content: 'async/await simplifies making async calls',
    important: true,
  }

  await api
    .post('/api/notes')
    .send(newNote)
    .expect(201)
    .expect('Content-Type', /application\/json/)

  const response = await api.get('/api/notes')

  const contents = response.body.map(r => r.content)

  expect(response.body).toHaveLength(initialNotes.length + 1)
  expect(contents).toContain(
    'async/await simplifies making async calls'
  )
})

Test actually fails since we are by accident returning the status code 200 OK when a new note is created. Let us change that to 201 CREATED:

notesRouter.post('/', (request, response, next) => {
  const body = request.body

  const note = new Note({
    content: body.content,
    important: body.important || false,
    date: new Date(),
  })

  note.save()
    .then(savedNote => {
      response.status(201).json(savedNote)    })
    .catch(error => next(error))
})

Let's also write a test that verifies that a note without content will not be saved into the database.

test('note without content is not added', async () => {
  const newNote = {
    important: true
  }

  await api
    .post('/api/notes')
    .send(newNote)
    .expect(400)

  const response = await api.get('/api/notes')

  expect(response.body).toHaveLength(initialNotes.length)
})

Both tests check the state stored in the database after the saving operation, by fetching all the notes of the application.

const response = await api.get('/api/notes')

The same verification steps will repeat in other tests later on, and it is a good idea to extract these steps into helper functions. Let's add the function into a new file called tests/test_helper.js that is in the same directory as the test file.

const Note = require('../models/note')

const initialNotes = [
  {
    content: 'HTML is easy',
    date: new Date(),
    important: false
  },
  {
    content: 'Browser can execute only Javascript',
    date: new Date(),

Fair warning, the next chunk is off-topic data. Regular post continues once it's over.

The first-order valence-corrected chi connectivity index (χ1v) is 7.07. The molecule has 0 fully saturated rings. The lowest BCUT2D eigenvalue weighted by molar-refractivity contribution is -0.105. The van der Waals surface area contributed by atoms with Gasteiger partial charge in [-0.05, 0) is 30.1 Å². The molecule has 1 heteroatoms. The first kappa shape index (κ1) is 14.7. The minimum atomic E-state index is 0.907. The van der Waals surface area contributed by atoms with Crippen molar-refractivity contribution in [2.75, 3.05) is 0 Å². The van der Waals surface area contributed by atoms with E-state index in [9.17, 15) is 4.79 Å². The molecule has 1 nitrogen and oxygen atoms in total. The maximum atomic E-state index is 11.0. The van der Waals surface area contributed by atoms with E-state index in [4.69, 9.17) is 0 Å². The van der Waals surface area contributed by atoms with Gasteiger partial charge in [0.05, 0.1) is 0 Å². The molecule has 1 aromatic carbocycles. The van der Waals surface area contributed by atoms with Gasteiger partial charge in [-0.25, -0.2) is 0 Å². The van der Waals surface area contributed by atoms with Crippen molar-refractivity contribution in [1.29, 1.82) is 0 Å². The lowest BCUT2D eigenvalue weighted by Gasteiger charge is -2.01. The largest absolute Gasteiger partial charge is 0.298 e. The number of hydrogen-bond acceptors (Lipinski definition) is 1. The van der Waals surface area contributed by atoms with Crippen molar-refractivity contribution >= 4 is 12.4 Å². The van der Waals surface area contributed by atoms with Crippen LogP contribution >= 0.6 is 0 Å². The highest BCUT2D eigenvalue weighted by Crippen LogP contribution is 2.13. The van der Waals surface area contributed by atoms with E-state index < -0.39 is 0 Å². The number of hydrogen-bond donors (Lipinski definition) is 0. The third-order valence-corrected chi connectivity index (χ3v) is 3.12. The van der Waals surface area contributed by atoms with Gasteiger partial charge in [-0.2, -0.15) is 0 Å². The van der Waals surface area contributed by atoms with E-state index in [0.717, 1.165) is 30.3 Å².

important: true
  }
]

const nonExistingId = async () => {
  const note = new Note({ content: 'willremovethissoon', date: new Date() })
  await note.save()
  await note.remove()

  return note._id.toString()
}

const notesInDb = async () => {
  const notes = await Note.find({})
  return notes.map(note => note.toJSON())
}

module.exports = {
  initialNotes, nonExistingId, notesInDb
}

The module defines the notesInDb function that can be used for checking the notes stored in the database. The initialNotes array containing the initial database state is also in the module. We also define the nonExistingId function ahead of time, that can be used for creating a database object ID that does not belong to any note object in the database.

Our tests can now use helper module and be changed like this:

const supertest = require('supertest')
const mongoose = require('mongoose')
const helper = require('./test_helper')const app = require('../app')
const api = supertest(app)

const Note = require('../models/note')

beforeEach(async () => {
  await Note.deleteMany({})

  let noteObject = new Note(helper.initialNotes[0])  await noteObject.save()

  noteObject = new Note(helper.initialNotes[1])  await noteObject.save()
})

test('notes are returned as json', async () => {
  await api
    .get('/api/notes')
    .expect(200)
    .expect('Content-Type', /application\/json/)
})

test('all notes are returned', async () => {
  const response = await api.get('/api/notes')

  expect(response.body).toHaveLength(helper.initialNotes.length)})

test('a specific note is within the returned notes', async () => {
  const response = await api.get('/api/notes')

  const contents = response.body.map(r => r.content)

  expect(contents).toContain(
    'Browser can execute only Javascript'
  )
})

test('a valid note can be added ', async () => {
  const newNote = {
    content: 'async/await simplifies making async calls',